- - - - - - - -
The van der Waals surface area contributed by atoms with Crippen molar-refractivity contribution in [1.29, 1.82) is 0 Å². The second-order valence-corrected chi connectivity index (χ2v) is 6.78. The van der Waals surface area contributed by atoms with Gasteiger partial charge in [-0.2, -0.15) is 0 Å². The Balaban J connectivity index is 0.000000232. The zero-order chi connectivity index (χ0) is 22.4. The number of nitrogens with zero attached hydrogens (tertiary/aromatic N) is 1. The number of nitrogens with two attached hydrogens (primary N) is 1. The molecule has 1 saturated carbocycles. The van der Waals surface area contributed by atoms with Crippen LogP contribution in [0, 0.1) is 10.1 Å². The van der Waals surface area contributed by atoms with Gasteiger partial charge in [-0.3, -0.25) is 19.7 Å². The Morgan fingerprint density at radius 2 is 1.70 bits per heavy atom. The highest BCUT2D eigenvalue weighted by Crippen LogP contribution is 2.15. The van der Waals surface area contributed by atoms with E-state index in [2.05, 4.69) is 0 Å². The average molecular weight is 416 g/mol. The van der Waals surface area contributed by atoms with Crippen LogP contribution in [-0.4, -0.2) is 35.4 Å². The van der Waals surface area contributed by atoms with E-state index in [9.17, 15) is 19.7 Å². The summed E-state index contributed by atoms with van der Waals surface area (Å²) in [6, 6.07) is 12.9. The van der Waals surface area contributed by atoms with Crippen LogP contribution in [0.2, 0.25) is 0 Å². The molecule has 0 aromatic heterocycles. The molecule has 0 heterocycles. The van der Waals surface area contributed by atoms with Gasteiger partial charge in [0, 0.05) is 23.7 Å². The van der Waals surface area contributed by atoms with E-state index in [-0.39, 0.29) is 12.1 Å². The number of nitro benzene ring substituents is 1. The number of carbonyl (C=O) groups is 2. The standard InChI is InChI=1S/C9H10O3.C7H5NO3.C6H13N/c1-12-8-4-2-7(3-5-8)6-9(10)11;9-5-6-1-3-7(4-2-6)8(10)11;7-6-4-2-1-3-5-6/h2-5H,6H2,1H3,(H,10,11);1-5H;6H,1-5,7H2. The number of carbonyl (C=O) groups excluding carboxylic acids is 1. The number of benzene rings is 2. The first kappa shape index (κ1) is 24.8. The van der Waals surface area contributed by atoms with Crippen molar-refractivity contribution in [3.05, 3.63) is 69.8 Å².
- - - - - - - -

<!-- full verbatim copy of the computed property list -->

The van der Waals surface area contributed by atoms with Crippen molar-refractivity contribution in [1.29, 1.82) is 0 Å². The second-order valence-corrected chi connectivity index (χ2v) is 6.78. The van der Waals surface area contributed by atoms with Gasteiger partial charge in [-0.2, -0.15) is 0 Å². The Balaban J connectivity index is 0.000000232. The zero-order chi connectivity index (χ0) is 22.4. The number of nitrogens with zero attached hydrogens (tertiary/aromatic N) is 1. The number of nitrogens with two attached hydrogens (primary N) is 1. The molecule has 1 saturated carbocycles. The van der Waals surface area contributed by atoms with Crippen LogP contribution in [0, 0.1) is 10.1 Å². The van der Waals surface area contributed by atoms with Gasteiger partial charge in [-0.3, -0.25) is 19.7 Å². The Morgan fingerprint density at radius 2 is 1.70 bits per heavy atom. The highest BCUT2D eigenvalue weighted by Crippen LogP contribution is 2.15. The van der Waals surface area contributed by atoms with E-state index in [2.05, 4.69) is 0 Å². The average molecular weight is 416 g/mol. The van der Waals surface area contributed by atoms with Crippen LogP contribution in [-0.4, -0.2) is 35.4 Å². The van der Waals surface area contributed by atoms with E-state index in [9.17, 15) is 19.7 Å². The summed E-state index contributed by atoms with van der Waals surface area (Å²) in [6, 6.07) is 12.9. The van der Waals surface area contributed by atoms with Crippen LogP contribution in [0.2, 0.25) is 0 Å². The molecule has 0 aromatic heterocycles. The molecule has 0 heterocycles. The van der Waals surface area contributed by atoms with Gasteiger partial charge in [0, 0.05) is 23.7 Å². The van der Waals surface area contributed by atoms with E-state index in [-0.39, 0.29) is 12.1 Å². The number of nitro benzene ring substituents is 1. The number of carbonyl (C=O) groups is 2. The standard InChI is InChI=1S/C9H10O3.C7H5NO3.C6H13N/c1-12-8-4-2-7(3-5-8)6-9(10)11;9-5-6-1-3-7(4-2-6)8(10)11;7-6-4-2-1-3-5-6/h2-5H,6H2,1H3,(H,10,11);1-5H;6H,1-5,7H2. The number of carbonyl (C=O) groups excluding carboxylic acids is 1. The number of benzene rings is 2. The first kappa shape index (κ1) is 24.8. The van der Waals surface area contributed by atoms with Crippen molar-refractivity contribution in [3.05, 3.63) is 69.8 Å².